Nine deaths from a very rare kind of cancer have been linked to breast implants, indicating a very low but increased risk in women with implants, according to the U.S. …


Oregon midwife charged with delivering babies in Kennewick without a license

An Oregon woman who has been a midwife for four decades is accused of illegally delivering at least two babies in Kennewick.


Group introduces bill covering abortion laws in Idaho

A prominent anti-abortion group in Idaho has introduced legislation reversing two abortion laws at the center of a legal battle.


Birth defects in Zika pregnancies 20 times higher than in pre-Zika years, CDC says

Pregnancies of women in the United States infected with the Zika virus are about 20 times more likely to result in babies with certain birth defects compared to the prevalence …


Old mold from penicillin discoverer auctioned for $14,617

How much is an old, dried out piece of mold worth? Apparently more than $14,600 if it was created by the doctor who discovered penicillin. The nearly 90-year-old swatch of …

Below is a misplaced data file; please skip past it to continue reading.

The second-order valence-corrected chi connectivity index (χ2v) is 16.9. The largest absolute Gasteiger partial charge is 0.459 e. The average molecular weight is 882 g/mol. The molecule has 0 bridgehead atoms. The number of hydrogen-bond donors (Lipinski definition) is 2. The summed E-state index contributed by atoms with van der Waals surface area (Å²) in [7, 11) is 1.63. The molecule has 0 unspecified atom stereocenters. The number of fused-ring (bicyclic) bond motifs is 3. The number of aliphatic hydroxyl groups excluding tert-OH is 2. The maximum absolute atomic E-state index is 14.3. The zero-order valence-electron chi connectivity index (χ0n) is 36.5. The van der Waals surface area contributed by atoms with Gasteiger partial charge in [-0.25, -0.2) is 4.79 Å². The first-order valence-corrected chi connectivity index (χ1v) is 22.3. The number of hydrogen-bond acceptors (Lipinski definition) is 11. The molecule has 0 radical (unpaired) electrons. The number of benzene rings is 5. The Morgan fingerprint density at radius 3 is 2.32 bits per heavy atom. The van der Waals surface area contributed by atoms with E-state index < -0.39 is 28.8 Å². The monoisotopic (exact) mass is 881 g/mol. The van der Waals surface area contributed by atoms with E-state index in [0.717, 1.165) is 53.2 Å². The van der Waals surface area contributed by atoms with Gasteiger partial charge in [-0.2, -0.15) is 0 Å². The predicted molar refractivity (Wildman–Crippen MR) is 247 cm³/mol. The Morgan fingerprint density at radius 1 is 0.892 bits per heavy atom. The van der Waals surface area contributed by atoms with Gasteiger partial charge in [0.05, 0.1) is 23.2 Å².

Bill telling women abortion can be halted introduced

An Idaho Senate panel has introduced legislation requiring the state to distribute information telling women that a drug-induced abortion may be halted halfway through, despite physicians warning there’s not enough …


Zika may be spread by 35 species of mosquitoes, researchers say

Zika may be spread by as many as 35 species of mosquitoes, including seven found in the United States, according to a predictive model created by University of Georgia ecologists …


Can marijuana ease the opioid epidemic?

After a 12-year battle with debilitating abdominal conditions that forced her to stop working, marijuana has helped Lynn Sabulski feel well enough to look for a job. Sabulski is among …


UPDATED: Mon., Feb. 27, 2017, 4:52 p.m.

The dirty dozen: U.N. issues list of 12 most worrying bacteria

The World Health Organization has issued a list of the top dozen bacteria most dangerous to humans, warning that doctors are fast running out of treatment options. In a press …


Trump urges insurers to work together to ‘save Americans from Obamacare’

President Donald Trump met with major health insurers Monday morning, in the midst of intensifying public pressure to preserve the law and political divisions over how to best dismantle and …


Rise in mumps outbreaks prompts officials to weigh third vaccine dose

Federal health officials are evaluating the benefit of an additional dose of the mumps vaccine because of the increasing number of mumps outbreaks since 2006. More than 5,000 cases of …